The Yellow Wonder

by Andrea DeAngelis

            Whenever I hear Adam Sandler's song, “My Piece of Shit Car”, it brings back memories. Notice I don't say fond memories. It brings me back just like the really bad backwash regurgitation flavor right before you're about to vomit. It makes me remember my first car.

            The 1966 Corvair.

            Why is this name perhaps familiar to you? It may be due to the fact that Ralph Nader devoted a very significant portion of his famous book, Unsafe at Any Speed: The Designed-In Dangers of the American Automobile, to the Chevrolet Corvair. Thus, this is the perfect car for my Dad to purchase for his kids. And hell, it was a bargain at $2,500. And we were lucky to have a car. Yeah, that's probably true and I may be an obnoxious brat for pointing out how much I hated this car. But I fucking hated this car. I mean if he was going to spend $2,500 for a car for my older brother and I were going to drive, why didn't he buy a regular used car? There is no reason to buy a new car for your teenage wrecking machines. I thought all the kids in my private school who had new beamers were total knobs so I understood that philosophy. But any car but this! Let me explain how my formative driving experience in the early nineties has transformed me into the rather be driven, public transportation, yellow-line hopping proud New Yorker I've become.

            Unsafe at Any Speed. The Corvair is aptly summed up by Nader. To truly appreciate this fact, you must drive that piece of shit.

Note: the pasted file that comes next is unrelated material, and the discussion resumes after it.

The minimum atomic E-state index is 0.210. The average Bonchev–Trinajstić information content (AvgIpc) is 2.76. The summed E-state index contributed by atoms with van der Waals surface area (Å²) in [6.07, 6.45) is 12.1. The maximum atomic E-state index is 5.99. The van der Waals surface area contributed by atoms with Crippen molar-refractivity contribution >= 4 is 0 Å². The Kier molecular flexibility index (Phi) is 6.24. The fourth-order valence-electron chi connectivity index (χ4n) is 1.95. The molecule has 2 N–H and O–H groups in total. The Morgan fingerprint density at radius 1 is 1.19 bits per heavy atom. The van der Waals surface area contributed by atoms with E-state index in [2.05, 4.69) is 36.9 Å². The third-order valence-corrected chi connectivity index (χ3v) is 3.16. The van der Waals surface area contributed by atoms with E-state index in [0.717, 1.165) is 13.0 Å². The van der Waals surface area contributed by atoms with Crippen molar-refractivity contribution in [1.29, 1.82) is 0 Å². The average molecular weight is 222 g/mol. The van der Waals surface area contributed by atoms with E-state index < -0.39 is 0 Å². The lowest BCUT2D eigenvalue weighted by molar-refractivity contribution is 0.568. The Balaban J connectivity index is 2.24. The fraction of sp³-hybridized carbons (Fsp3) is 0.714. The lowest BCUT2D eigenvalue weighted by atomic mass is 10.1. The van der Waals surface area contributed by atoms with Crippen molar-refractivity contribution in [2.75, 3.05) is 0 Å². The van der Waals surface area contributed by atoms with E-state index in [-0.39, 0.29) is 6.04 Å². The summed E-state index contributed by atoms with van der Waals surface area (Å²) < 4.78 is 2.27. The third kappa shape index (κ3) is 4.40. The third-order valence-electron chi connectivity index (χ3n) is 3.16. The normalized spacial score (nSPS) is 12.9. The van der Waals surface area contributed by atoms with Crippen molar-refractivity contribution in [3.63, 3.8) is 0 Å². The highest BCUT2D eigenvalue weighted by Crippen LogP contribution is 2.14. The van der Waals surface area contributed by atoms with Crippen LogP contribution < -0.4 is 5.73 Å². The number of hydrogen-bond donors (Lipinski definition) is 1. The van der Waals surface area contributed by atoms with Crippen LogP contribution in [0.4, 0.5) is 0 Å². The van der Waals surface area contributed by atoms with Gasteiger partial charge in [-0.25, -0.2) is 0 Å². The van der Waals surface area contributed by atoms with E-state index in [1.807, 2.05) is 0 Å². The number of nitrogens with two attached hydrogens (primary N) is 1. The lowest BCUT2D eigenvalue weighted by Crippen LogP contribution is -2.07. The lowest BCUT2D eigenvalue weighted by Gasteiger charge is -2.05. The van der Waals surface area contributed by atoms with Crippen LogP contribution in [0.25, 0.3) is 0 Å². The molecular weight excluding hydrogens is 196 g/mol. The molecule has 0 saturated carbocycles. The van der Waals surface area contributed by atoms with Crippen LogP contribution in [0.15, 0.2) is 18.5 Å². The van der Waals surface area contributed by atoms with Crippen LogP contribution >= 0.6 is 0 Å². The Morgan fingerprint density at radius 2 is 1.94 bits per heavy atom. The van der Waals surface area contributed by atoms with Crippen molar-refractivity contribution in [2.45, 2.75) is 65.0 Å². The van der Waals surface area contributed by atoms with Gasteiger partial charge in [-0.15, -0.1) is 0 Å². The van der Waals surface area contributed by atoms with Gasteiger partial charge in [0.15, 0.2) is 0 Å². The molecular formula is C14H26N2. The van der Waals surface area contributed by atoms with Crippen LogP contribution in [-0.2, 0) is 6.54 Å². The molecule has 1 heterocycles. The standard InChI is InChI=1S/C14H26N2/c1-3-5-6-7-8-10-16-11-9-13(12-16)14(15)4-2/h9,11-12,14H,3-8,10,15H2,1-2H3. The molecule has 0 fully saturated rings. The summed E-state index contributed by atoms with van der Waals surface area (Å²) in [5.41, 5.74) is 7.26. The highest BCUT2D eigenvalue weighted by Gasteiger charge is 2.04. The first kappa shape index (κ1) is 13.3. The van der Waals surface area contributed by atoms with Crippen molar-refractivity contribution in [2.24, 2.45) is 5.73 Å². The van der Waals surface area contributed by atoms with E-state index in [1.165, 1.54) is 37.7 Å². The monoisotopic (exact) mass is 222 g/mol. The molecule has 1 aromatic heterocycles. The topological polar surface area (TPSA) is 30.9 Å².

First, the non-power steering. Basically, you really get a work-out just by turning the steering wheel. I get a sympathetic ache just from the memory of wrenching that steering wheel. You know, of course, by the prehistoric days of the early nineties, they had something called power steering but that was spoiling the children. Currently, my left shoulder is fucked up, and although I'd like to blame it on the Corvair I can't since I am right-handed.

            Second, something called the fan belt would always slip off and you'd have to put it back on. It looked like big sloppy rubber band. Really restored my faith in how well this car was put together. This is such a common occurrence in these cars that other proud Corvair owners laugh about it. (Well, at least its engine didn't catch fire on a regular basis like my Dad's Lotus Super 7. He actually equipped the car with a fire extinguisher because this happened so often. One time he was only a mile away from home so he just let it burn until he pulled into the driveway).

            Lastly, there is the fact that the engine is in the rear of the car so if someone rear-ends you, you're probably dead. Okay, there are some really great cars with their engines in the rear like the VW bugs. I wish we had a VW, even if it was a rusting piece of shit that farted radioactive gas, it would be better than a Corvair. Because folks the main problem was the fact that there was nothing in the front. Nothing to weigh it down when you hit a frightening speed of oh, say 45 miles per hour. But if you live in New Jersey like where I grew up, why would you need to take the highway to get anywhere?

            The few times we drove on the highway, the whole car would shake and wobble all over the road. That's where the non-power steering really came into play, you'd have to hold on so tight to keep from going into other folks' lanes. And I was a five foot tall teenage girl so my non-body builder physique didn't help me out much.

            Well, maybe my Dad just wanted to keep us off the highways for they can be dangerous. He just wanted us on the backroads because they're safe. Yeah right!